Walking on Water? Revisiting reflections on resolution and scale

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08-28-2020 02:13 PM
JosephKerski
Esri Frequent Contributor
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A few years ago, I walked on the pier at Manitowoc, Wisconsin, and after mapping my route, reflected on issues of resolution of scale in this blog.  After recording my track on my smartphone in an application called RunKeeper, it appeared on the map as though I had been walking on the water!  This, of course, was because the basemap did not show the pier.  Recently, following the annual meeting of the Association of American Geographers, I had the opportunity to retrace my steps and revisit my study.  What has changed in the past 2 1/2 years?  Much.

As shown below, the basemap used by RunKeeper  has vastly improved in that short amount of time.  The pier is now on the map, and note the other difference between the new map and the one from 2012 below it–schools, trails, contour lines, and other features are now available.  A 3-D profile is available now as well.  Why?  The continued improvement of maps and geospatial data from local, regional, federal, and international government agencies plays a role.  We have a plethora of data sources to choose from, as is evident in Dr Karen Payne’s list of geospatial data and the development of Esri’s Living Atlas of the World.  The variety and resolution of base maps in ArcGIS Online continues to expand and improve at an rapid pace.  Equally significant, and some might argue more significant, is the role that crowdsourcing is having on the improvement of maps and services (such as traffic and weather feeds).  In fact, even in this example, note the “improve this map” text that appears in the lower right of the map, allowing everyday fitness app users the ability to submit changes that will be reviewed and added to RunKeeper’s basemap.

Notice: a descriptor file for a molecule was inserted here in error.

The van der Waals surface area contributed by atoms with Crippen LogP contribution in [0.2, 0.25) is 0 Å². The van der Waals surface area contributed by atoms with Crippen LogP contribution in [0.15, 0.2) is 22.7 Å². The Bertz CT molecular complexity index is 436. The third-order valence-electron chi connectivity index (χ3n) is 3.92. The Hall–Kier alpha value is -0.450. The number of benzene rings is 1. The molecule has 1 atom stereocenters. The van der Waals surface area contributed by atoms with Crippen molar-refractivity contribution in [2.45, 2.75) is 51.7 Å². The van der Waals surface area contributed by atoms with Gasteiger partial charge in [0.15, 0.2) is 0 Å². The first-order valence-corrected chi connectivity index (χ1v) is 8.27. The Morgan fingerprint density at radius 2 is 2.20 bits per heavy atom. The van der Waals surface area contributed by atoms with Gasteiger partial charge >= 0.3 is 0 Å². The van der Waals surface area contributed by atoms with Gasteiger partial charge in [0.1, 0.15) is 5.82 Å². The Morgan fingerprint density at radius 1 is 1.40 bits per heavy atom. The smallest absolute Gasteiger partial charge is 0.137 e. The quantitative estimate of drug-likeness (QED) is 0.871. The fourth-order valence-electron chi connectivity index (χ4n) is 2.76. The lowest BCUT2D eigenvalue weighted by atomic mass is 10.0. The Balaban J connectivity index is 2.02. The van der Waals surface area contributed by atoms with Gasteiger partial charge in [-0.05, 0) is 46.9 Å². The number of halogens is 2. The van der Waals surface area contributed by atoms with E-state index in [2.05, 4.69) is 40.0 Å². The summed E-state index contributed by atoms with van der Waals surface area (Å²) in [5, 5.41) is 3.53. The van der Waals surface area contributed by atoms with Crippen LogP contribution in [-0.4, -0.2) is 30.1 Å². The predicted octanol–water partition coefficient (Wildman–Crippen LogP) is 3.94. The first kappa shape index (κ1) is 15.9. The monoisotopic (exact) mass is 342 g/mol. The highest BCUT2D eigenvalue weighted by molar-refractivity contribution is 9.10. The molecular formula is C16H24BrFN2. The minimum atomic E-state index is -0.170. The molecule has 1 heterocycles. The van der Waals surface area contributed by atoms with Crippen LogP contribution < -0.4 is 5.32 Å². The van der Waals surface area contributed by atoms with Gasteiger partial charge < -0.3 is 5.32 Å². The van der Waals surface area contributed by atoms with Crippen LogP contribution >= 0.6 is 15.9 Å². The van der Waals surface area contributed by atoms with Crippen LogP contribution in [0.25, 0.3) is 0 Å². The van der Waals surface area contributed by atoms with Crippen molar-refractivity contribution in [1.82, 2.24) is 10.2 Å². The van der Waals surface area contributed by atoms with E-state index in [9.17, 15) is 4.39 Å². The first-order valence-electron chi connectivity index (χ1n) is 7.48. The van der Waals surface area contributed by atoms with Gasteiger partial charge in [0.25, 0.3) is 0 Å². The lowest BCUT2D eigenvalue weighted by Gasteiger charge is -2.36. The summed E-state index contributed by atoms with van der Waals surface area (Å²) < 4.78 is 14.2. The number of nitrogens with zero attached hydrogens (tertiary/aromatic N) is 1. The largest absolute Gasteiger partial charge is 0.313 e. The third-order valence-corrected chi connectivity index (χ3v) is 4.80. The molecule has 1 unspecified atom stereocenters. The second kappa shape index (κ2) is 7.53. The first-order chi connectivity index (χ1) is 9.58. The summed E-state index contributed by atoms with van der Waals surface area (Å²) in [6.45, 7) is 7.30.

What does all of this mean for the educator and student using geospatial technologies? Maps are improving due to efforts by government agencies, nonprofit organizations, academia, private companies, and the ordinary citizen.  Yet, scale and resolution still matter.  Critically thinking about data and where it comes from still matters.  Fieldwork with ordinary apps can serve as an effective teaching technique.  It is indeed an exciting time to be in the field of geotechnologies. 

My walk on the north pier at Manitowoc, Wisconsin.

From my track, it looks like I am walking on the water!

The pier that I was actually walking on. 

About the Author
I believe that spatial thinking can transform education and society through the application of Geographic Information Systems for instruction, research, administration, and policy. I hold 3 degrees in Geography, have served at NOAA, the US Census Bureau, and USGS as a cartographer and geographer, and teach a variety of F2F (Face to Face) (including T3G) and online courses. I have authored a variety of books and textbooks about the environment, STEM, GIS, and education. These include "Interpreting Our World", "Essentials of the Environment", "Tribal GIS", "The GIS Guide to Public Domain Data", "International Perspectives on Teaching and Learning with GIS In Secondary Education", "Spatial Mathematics" and others. I write for 2 blogs, 2 monthly podcasts, and a variety of journals, and have created over 5,000 videos on the Our Earth YouTube channel. Yet, as time passes, the more I realize my own limitations and that this is a lifelong learning endeavor and thus I actively seek mentors and collaborators.